The problem at the moment is that publishers want to pay less for non-exclusive world-wide rights than they do for the current exclusive regional rights. And agents (& authors) want more for exclusive world-wide rights than for exclusive regional rights.

As I said, I hope that all parties concerned see that non-exclusive world-wide rights make the most sense. Publishers don't like it, as it means that they'll be competing against other publishers in their 'home' market.

Personally, I'd like to have the choice between the US and UK versions of (say) Harry Potter or Sookie Stackhouse. And competition would be good for consumers - not necessarily on price, but certainly on quality.

I suspect it'll be some years before it all gets sorted. I don't see regional restrictions on ebooks lasting in the long term (10 years) though.

Toxaris
04-09-2010, 08:04 AM
Publishing contracts. They don't have any choice in the matter; they can't just tear up their existing contracts and pretend that they don't exist. You don't really think that they don't want to sell you books, do you?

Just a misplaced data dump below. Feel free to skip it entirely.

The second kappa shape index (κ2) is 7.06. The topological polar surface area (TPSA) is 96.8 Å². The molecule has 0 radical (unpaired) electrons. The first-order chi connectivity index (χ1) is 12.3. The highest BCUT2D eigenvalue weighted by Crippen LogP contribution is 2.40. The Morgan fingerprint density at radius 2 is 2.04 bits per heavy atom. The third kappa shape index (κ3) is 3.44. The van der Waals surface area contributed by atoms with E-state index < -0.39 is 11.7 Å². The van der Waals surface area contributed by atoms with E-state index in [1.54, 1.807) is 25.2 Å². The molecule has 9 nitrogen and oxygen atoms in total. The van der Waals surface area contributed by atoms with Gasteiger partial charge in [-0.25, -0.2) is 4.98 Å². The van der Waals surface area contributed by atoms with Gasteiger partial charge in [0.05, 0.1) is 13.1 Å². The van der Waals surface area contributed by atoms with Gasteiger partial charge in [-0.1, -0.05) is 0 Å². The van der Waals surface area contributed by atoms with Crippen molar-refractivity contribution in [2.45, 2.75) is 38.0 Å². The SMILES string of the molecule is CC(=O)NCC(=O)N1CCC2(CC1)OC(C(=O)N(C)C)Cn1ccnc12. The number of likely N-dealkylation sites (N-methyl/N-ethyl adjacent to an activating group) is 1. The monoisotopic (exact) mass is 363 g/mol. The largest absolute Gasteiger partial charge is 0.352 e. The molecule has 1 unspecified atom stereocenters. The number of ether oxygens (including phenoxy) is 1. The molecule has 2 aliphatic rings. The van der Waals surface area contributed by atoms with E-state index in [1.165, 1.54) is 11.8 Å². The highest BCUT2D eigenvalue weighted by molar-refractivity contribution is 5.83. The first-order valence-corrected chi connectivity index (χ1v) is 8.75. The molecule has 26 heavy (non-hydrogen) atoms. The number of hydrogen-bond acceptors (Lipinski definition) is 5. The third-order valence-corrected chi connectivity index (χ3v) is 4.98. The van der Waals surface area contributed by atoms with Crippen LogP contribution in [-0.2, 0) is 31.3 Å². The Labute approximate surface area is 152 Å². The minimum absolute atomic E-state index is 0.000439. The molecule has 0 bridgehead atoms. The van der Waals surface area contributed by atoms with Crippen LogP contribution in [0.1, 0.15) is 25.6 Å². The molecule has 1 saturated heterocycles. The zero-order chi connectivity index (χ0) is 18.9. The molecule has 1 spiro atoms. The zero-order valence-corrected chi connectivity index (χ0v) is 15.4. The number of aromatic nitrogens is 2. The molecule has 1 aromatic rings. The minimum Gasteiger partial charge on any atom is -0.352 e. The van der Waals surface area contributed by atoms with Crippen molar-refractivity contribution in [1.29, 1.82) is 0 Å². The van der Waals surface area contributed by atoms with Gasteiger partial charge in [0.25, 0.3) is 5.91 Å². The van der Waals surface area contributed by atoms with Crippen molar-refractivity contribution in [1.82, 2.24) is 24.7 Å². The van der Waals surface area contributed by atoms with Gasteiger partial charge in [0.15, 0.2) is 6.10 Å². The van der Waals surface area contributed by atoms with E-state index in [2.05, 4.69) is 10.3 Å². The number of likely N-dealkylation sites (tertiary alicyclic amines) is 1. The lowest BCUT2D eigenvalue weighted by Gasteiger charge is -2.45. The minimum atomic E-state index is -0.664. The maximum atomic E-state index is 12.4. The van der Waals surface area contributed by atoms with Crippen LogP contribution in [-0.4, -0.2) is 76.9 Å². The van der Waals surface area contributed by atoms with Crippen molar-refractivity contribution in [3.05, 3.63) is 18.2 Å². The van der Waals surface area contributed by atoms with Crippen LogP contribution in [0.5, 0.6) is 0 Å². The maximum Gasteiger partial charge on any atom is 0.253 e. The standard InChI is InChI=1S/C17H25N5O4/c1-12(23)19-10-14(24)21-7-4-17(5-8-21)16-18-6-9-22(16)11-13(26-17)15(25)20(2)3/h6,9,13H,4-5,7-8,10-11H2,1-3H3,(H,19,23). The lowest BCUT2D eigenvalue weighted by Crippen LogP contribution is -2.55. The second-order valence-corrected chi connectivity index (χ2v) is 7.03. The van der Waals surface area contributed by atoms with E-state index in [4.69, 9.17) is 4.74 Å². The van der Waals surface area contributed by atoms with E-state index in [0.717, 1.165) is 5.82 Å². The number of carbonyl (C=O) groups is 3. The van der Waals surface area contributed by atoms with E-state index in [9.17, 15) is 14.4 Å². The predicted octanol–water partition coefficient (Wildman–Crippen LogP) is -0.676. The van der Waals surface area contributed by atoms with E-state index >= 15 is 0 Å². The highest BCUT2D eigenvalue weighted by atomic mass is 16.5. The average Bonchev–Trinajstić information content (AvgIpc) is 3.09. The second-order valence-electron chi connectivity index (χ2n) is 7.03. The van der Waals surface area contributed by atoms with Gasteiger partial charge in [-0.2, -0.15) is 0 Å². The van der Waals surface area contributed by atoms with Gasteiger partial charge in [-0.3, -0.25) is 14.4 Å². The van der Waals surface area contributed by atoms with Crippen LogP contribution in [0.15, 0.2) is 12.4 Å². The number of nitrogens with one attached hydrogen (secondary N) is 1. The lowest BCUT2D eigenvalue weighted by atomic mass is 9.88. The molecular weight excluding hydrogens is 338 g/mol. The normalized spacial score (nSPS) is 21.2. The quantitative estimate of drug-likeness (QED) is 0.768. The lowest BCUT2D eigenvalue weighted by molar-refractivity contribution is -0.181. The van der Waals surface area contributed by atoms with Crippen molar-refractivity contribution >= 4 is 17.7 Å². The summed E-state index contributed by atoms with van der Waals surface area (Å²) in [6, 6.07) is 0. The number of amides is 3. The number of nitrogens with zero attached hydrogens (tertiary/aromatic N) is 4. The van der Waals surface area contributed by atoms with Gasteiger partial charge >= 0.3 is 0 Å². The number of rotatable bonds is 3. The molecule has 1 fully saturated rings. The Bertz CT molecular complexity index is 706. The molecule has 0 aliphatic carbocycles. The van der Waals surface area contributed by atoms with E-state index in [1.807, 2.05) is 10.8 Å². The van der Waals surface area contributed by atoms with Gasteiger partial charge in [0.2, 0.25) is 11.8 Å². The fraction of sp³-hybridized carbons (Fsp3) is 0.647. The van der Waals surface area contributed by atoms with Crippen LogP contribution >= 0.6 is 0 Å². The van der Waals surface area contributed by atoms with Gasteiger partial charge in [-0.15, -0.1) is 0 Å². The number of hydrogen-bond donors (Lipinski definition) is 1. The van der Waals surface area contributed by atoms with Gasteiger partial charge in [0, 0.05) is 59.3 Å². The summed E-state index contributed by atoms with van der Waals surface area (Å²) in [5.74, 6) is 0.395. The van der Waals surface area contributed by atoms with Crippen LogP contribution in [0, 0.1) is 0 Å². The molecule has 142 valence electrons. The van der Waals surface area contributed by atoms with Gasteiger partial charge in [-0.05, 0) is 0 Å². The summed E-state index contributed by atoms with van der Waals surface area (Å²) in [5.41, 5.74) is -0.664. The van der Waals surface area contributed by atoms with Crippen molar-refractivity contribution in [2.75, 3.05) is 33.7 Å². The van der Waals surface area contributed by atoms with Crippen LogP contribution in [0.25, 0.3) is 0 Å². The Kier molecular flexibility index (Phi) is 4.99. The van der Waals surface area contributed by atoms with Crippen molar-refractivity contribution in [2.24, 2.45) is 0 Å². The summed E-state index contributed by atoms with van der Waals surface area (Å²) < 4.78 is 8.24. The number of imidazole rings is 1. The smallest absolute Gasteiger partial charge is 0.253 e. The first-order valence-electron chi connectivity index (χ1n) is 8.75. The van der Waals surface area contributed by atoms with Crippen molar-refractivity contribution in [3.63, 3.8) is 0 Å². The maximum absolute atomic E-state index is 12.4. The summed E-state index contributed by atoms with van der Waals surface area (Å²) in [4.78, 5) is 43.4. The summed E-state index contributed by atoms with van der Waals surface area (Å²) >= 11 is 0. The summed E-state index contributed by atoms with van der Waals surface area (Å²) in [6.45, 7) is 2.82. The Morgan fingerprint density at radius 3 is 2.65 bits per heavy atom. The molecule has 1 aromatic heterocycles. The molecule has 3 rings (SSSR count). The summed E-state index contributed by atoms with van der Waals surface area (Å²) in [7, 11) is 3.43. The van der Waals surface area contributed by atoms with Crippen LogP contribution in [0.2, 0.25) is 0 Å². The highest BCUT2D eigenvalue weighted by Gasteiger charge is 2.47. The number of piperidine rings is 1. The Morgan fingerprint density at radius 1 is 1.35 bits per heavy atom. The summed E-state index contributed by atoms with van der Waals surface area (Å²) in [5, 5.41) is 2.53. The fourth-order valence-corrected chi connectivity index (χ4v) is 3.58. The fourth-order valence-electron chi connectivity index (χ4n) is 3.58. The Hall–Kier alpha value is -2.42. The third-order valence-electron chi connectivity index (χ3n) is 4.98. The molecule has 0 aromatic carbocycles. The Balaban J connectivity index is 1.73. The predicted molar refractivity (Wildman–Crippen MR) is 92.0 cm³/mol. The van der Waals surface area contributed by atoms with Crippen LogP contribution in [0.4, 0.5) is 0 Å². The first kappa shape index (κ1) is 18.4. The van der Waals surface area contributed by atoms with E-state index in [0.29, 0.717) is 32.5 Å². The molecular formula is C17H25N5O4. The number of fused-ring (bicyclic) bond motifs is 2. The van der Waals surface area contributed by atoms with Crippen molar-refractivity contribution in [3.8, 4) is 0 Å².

Somehow, that does not compute. I can understand that there are regional contracts. I can understand that if there are more countries that speak the same language that this would be a method. However, I have no alternative. Probably there is isn't a regional contract for my country. And, if there is one it is probably the UK region. However, that is not the same product. The UK versions are not equal to the US versions. If it not the same product, how can they restrict me due to a regional contract about the product?

So yes, it seems they don't want to sell people books.

HarryT
04-09-2010, 08:12 AM
Somehow, that does not compute. I can understand that there are regional contracts. I can understand that if there are more countries that speak the same language that this would be a method. However, I have no alternative. Probably there is isn't a regional contract for my country. And, if there is one it is probably the UK region. However, that is not the same product. The UK versions are not equal to the US versions. If it not the same product, how can they restrict me due to a regional contract about the product?

So yes, it seems they don't want to sell people books.